Atmospheric depositions of persistent pollutants: methodological aspects and values from case studies



Gaetano Settimo; Giuseppe Viviano

Dipartimento di Ambiente e Connessa Prevenzione Primaria, Istituto Superiore di Sanità, Rome, Italy

Address for correspondence




Deposition monitoring, already in use by government control organizations of various countries, contributes to an important increase in experimental knowledge on pollutant deposition fluxes, on their environmental fate and on the possible effects on human health.
At the European level, the necessity to consider with extreme attention the environmental contamination due to deposition, has brought to adopt a series of legislative measures and recommendations; this has contributed to set up environmental surveillance systems and monitoring campaigns for a series of pollutants which may accumulate in the environment as persistent organic pollutants (POPs) and for metals.
More recently, with DL.vo 155/2010, the necessity to consider, in the development of monitoring stations, the possibility to detect also data on deposition rates which represent a non-direct exposure of the population through the food chain. For sampling the Decree considers only two types of depositions: for total deposition (bulk and Bergerhoff) and wet only deposition.

Key words: air quality, monitoring, legislation deposition, metals, persistent organic pollutants




National legislation and European directives define the term total or bulk deposition as "the total mass of pollutants which is transferred from the atmosphere to surfaces (e.g. soil, vegetation, water, buildings, etc.) in a given area within a given time". This parameter is measured using deposition systems which in general are simply made up of a funnel and a total collecting system. Nevertheless in time more complex apparatuses have been developed which allow to differentiate dry and damp deposition sampling, specific sampling for mercury, directional type of sampling. The determination of the deposition rate generally involves a sampling period for the duration of a week or a month and are carried out to cover the whole year. The deposition is expressed as surface mass for a given time reference, generally µg of pollutant per m2 per day (µg m-2 d-1).

Even considering the possible interferences that such a system may have, for example the introduction in the collecting system of objects not correlated to the deposition of pollutants such as insects, leaves, etc., it has however proven in time to be extremely useful, especially for a series of pollutants which may accumulate in the environment as persistent organic pollutants (POPs), in particular polychlorinated dibenzo-p-dioxins (PCDD) and polychlorinated dibenzofurans (PCDF), polychlorinated biphenyls (PCB), and metals. The measurement of pollutant fall back from atmosphere to soil, in environmental surveys and in monitoring networks, is greatly used as it produces important information on the area's contamination state and helps in evaluating the exposure of the general population.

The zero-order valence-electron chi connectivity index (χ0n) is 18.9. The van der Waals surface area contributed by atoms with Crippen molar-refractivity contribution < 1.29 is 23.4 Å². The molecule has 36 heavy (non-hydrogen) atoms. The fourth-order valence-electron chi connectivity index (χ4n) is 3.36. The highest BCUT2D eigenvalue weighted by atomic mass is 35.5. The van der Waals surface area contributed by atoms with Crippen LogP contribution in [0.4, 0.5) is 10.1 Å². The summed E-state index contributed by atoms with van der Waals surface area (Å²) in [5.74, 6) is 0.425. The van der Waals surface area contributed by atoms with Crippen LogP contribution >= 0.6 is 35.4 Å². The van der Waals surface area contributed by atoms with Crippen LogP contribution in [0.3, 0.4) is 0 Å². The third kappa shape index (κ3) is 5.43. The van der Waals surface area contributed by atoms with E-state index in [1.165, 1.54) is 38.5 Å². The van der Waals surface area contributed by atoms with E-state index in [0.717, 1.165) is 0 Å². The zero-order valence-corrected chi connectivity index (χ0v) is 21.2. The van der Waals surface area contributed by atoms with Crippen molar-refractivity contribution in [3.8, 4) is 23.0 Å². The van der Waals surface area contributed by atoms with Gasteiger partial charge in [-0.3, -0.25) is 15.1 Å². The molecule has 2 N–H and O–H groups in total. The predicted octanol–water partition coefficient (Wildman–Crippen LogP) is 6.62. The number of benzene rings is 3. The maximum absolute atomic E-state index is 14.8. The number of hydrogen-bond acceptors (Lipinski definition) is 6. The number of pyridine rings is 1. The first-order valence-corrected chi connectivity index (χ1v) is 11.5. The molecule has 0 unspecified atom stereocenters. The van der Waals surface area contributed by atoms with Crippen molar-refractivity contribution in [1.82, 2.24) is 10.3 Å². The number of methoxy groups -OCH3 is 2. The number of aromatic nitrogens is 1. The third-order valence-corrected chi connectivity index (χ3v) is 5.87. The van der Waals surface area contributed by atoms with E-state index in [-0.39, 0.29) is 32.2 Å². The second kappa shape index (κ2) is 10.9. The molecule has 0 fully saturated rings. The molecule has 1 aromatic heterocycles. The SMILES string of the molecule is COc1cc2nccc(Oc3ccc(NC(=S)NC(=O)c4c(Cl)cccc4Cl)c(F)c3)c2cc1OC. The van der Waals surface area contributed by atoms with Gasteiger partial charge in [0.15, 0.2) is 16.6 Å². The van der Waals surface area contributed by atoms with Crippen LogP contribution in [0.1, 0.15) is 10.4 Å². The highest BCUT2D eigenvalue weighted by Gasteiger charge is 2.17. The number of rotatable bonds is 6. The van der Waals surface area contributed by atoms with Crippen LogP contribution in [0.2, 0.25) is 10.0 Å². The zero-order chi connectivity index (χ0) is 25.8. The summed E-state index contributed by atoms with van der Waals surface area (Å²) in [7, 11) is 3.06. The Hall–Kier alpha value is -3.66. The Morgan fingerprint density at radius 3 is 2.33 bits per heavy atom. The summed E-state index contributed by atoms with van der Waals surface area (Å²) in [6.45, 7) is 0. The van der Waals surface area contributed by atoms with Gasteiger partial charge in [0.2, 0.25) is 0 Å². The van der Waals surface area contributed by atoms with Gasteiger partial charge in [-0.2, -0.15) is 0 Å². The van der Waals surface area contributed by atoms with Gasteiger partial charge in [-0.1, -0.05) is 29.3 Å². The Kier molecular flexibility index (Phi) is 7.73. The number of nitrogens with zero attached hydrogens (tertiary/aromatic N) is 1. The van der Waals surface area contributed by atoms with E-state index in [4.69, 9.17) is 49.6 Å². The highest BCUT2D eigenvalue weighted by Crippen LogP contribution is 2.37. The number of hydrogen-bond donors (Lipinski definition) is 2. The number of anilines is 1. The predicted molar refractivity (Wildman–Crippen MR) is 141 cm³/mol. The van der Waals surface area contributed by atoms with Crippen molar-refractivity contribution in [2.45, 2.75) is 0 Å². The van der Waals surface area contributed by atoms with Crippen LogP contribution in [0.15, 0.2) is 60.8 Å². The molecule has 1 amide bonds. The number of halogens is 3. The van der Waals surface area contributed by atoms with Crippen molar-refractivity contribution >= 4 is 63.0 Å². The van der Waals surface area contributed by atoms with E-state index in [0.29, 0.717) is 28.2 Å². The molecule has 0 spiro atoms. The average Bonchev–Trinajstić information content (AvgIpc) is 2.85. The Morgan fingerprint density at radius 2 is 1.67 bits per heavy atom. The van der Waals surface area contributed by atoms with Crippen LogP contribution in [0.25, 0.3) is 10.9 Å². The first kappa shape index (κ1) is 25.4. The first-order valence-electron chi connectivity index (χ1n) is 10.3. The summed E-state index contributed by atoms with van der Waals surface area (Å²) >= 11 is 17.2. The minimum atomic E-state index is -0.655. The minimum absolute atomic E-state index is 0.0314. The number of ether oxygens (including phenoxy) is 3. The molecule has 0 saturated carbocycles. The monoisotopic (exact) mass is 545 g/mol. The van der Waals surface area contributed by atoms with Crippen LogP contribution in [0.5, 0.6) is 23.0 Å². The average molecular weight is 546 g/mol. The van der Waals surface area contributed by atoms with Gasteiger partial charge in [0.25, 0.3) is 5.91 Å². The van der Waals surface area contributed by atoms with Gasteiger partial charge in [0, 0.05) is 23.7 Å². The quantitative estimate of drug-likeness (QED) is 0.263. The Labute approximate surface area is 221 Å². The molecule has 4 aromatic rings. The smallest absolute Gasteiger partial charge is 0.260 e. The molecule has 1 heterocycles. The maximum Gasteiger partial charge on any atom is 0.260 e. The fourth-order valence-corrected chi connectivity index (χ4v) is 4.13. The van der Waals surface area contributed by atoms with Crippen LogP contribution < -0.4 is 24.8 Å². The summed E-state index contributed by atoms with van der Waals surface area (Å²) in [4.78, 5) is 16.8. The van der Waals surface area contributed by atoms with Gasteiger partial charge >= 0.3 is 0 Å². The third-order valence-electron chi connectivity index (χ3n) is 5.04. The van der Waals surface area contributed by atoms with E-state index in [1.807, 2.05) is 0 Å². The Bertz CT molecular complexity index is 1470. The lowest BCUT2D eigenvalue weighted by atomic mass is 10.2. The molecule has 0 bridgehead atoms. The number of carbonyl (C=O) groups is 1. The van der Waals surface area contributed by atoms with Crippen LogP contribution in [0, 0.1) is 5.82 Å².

These types of surveys are presently carried out in some areas affected by industrial technological cycle emissions of organic and inorganic micropollutants, as for example: iron and steel plants, thermoelectric coal plants, cement plants, incinerators and storage waste fires. As is well-known, the presence of micropollutants in the emissions from large industrial plants entails a fall out to soil of numerous pollutants: metals and metalloids (As, Cd, Ni, Pb, Tl, V, etc.), polycyclic aromatic hydrocarbons (PAH), PCDD/F, polychlorinated biphenyls dioxin-like compounds (DL-PCB). This causes an appreciable contribution of these substances to soil and to some agricultural produce, in particular to forages, and consequently in the food chain, mainly through milk and dairy products, eggs, meat, fish. Therefore, there is an exposure, of the general population through food assumption which appears to be the principal source of PCDD/F assumption according to the World Health Organization Regional Office in Europe (WHO) and which is calculated in 95% of the total assumption [1].

An assessment of contamination by micropollutants in one area can also be performed using bioaccumulators, such as mosses and lichens, however the use of deposimeters is widely experienced in various countries and some of these have also developed guidelines and limits can be related to possible human exposure.

Several international programmes, among which EMEP (Co-operative Programme for Monitoring and Evaluation of Long-Range Transmission of Air Pollutants in Europe), OSPAR (Oslo and Paris Commission Convention for the Protection of the Marine Environment of the North East Atlantic) and LRTAP (Convention on the Long Range Transboundary Air Pollution Protocol on POPs), foresee the monitoring of metals, PAH, PCDD/F, PCB and DL-PCB, in atmospheric depositions with the aim to deepen the knowledge of the levels of such pollutants in depositions.